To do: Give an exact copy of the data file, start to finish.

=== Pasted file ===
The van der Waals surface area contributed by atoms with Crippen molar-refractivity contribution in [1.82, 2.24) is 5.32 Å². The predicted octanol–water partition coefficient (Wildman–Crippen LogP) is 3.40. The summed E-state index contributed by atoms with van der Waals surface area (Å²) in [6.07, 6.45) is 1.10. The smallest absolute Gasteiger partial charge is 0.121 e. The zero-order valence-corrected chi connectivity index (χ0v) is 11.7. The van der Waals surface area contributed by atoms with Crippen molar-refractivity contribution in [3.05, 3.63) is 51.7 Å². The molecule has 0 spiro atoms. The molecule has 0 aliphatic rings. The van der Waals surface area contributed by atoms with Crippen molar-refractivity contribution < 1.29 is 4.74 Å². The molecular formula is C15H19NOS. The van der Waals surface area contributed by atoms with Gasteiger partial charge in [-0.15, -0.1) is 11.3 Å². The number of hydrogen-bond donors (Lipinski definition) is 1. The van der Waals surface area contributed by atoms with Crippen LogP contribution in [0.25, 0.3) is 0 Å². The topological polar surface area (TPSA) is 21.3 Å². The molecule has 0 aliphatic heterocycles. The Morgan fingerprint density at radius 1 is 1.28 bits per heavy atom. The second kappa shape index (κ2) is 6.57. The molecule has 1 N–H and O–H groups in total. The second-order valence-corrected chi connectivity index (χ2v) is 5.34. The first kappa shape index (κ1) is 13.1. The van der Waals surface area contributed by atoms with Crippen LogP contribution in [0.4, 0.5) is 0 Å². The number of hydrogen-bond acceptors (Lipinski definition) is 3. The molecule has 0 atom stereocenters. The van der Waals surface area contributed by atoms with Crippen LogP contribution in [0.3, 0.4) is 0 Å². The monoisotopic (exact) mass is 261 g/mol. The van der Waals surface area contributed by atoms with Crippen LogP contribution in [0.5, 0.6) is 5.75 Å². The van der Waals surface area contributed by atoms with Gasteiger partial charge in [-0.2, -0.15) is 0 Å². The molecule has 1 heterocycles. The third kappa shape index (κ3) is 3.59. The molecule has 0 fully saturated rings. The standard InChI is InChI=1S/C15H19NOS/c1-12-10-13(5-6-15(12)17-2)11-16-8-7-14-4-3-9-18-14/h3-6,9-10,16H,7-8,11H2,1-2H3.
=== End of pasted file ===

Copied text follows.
The van der Waals surface area contributed by atoms with Crippen molar-refractivity contribution in [1.82, 2.24) is 5.32 Å². The predicted octanol–water partition coefficient (Wildman–Crippen LogP) is 3.40. The summed E-state index contributed by atoms with van der Waals surface area (Å²) in [6.07, 6.45) is 1.10. The smallest absolute Gasteiger partial charge is 0.121 e. The zero-order valence-corrected chi connectivity index (χ0v) is 11.7. The van der Waals surface area contributed by atoms with Crippen molar-refractivity contribution in [3.05, 3.63) is 51.7 Å². The molecule has 0 spiro atoms. The molecule has 0 aliphatic rings. The van der Waals surface area contributed by atoms with Crippen molar-refractivity contribution < 1.29 is 4.74 Å². The molecular formula is C15H19NOS. The van der Waals surface area contributed by atoms with Gasteiger partial charge in [-0.15, -0.1) is 11.3 Å². The number of hydrogen-bond donors (Lipinski definition) is 1. The van der Waals surface area contributed by atoms with Crippen LogP contribution in [0.25, 0.3) is 0 Å². The topological polar surface area (TPSA) is 21.3 Å². The molecule has 0 aliphatic heterocycles. The Morgan fingerprint density at radius 1 is 1.28 bits per heavy atom. The second kappa shape index (κ2) is 6.57. The molecule has 1 N–H and O–H groups in total. The second-order valence-corrected chi connectivity index (χ2v) is 5.34. The first kappa shape index (κ1) is 13.1. The van der Waals surface area contributed by atoms with Crippen LogP contribution in [0.4, 0.5) is 0 Å². The number of hydrogen-bond acceptors (Lipinski definition) is 3. The molecule has 0 atom stereocenters. The van der Waals surface area contributed by atoms with Crippen LogP contribution in [0.3, 0.4) is 0 Å². The monoisotopic (exact) mass is 261 g/mol. The van der Waals surface area contributed by atoms with Crippen LogP contribution in [0.5, 0.6) is 5.75 Å². The van der Waals surface area contributed by atoms with Gasteiger partial charge in [-0.2, -0.15) is 0 Å². The molecule has 1 heterocycles. The third kappa shape index (κ3) is 3.59. The molecule has 0 fully saturated rings. The standard InChI is InChI=1S/C15H19NOS/c1-12-10-13(5-6-15(12)17-2)11-16-8-7-14-4-3-9-18-14/h3-6,9-10,16H,7-8,11H2,1-2H3.